The UK energy transition is progressing quite well on the electricity side, despite on-shore wind being constrained, but less progress has been made on green heat. A new Energy Research Partnership report on decarbonising heat, ‘Transition to low-carbon heat’, looks at the technical, social, financial and governance aspects and highlights the key actions that need to be taken now and in the next few years. ERP says that ‘supplying natural gas or oil directly into homes will need to be replaced by a decarbonised gas or by electric heating or heat network. But it is not a simple choice: each option has challenges that could limit their deployment. A combination of options is likely to be required; no one option may not dominate, as natural gas currently does. Demand reduction will be an essential part of a cost-effective transition’. ERP goes on ‘the scale of the challenge should not be underestimated. The social aspects are as challenging as the technical. The capital investment means the cost of heating will rise during the transition. Timing is crucial. Preparations need to begin now, to inform the long investment cycles over the next 30 years’. So it says ‘several low-carbon heating options need to be pursued in parallel now. Early in 2020s, critical actions and decisions will need to be taken, by Government, to avoid closing-off options, undermining their potential, or increasing their costs’. For example, it says it will be urgent to determine ‘the extent to which hydrogen could be used to decarbonise the gas system’ and, ‘Carbon Capture and Storage (CCS) will be essential’. Once again CCS is favoured, despite being a long shot. There is still some CCS work going on in the UK (a £20m project) and elsewhere, and that may make sense if for example you are a devotee of its use with biomass feedstocks as a carbon negative option, but otherwise, in terms of green energy development, there are arguably more urgent options to explore- P2G especially. The governments new Clean Growth Strategy (see my earlier post) does include, amongst other things, a £20m R&D/innovation funding for low carbon heat and energy efficiency, but that is dwarfed by the £480m proposed for nuclear R&D, on SMRs and the like. Maybe the priorities need debating further.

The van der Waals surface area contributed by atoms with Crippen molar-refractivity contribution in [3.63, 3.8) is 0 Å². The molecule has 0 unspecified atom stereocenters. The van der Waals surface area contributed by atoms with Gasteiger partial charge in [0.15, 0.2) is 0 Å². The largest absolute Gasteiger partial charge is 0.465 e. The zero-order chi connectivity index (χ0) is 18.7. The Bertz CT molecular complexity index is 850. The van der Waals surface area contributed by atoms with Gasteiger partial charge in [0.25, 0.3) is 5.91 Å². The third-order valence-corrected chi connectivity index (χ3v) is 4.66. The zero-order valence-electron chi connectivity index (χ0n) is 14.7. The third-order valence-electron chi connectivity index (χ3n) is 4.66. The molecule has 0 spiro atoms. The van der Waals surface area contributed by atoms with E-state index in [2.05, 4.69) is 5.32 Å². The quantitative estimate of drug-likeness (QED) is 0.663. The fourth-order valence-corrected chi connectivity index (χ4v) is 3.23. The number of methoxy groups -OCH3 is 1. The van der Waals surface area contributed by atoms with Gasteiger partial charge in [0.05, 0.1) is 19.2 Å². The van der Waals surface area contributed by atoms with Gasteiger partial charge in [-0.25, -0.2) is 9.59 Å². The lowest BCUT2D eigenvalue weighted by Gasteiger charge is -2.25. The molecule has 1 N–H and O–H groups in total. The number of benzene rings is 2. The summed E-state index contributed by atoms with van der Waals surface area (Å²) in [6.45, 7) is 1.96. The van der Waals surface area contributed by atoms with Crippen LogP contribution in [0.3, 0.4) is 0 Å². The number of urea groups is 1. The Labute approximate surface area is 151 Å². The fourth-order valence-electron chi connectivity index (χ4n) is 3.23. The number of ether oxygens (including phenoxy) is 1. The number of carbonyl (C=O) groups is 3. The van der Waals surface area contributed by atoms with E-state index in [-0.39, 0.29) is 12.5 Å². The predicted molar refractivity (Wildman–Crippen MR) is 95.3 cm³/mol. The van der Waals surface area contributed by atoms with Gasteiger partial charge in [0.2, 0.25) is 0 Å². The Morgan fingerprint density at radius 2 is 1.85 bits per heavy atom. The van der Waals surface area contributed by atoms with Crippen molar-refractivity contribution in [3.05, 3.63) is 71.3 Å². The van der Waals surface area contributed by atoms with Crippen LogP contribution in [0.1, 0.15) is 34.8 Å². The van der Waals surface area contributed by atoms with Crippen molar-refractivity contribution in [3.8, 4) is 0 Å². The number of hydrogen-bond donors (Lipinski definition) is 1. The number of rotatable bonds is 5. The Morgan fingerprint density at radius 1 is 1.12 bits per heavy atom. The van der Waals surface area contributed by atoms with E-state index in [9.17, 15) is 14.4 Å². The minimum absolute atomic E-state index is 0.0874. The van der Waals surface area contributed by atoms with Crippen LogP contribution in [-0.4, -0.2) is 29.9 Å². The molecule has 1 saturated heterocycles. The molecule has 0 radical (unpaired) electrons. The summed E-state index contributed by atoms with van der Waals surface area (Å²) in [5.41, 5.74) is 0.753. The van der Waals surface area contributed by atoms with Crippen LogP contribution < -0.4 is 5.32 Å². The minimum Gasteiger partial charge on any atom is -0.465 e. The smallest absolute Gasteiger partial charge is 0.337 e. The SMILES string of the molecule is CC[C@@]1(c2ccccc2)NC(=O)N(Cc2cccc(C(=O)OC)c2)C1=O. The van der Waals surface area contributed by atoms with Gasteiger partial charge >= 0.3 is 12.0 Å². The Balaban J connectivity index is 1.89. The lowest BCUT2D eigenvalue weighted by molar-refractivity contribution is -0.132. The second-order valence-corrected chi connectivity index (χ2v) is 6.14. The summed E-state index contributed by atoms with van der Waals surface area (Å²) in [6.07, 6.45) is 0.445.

Environment Research Web 4th Nov 2017 read more »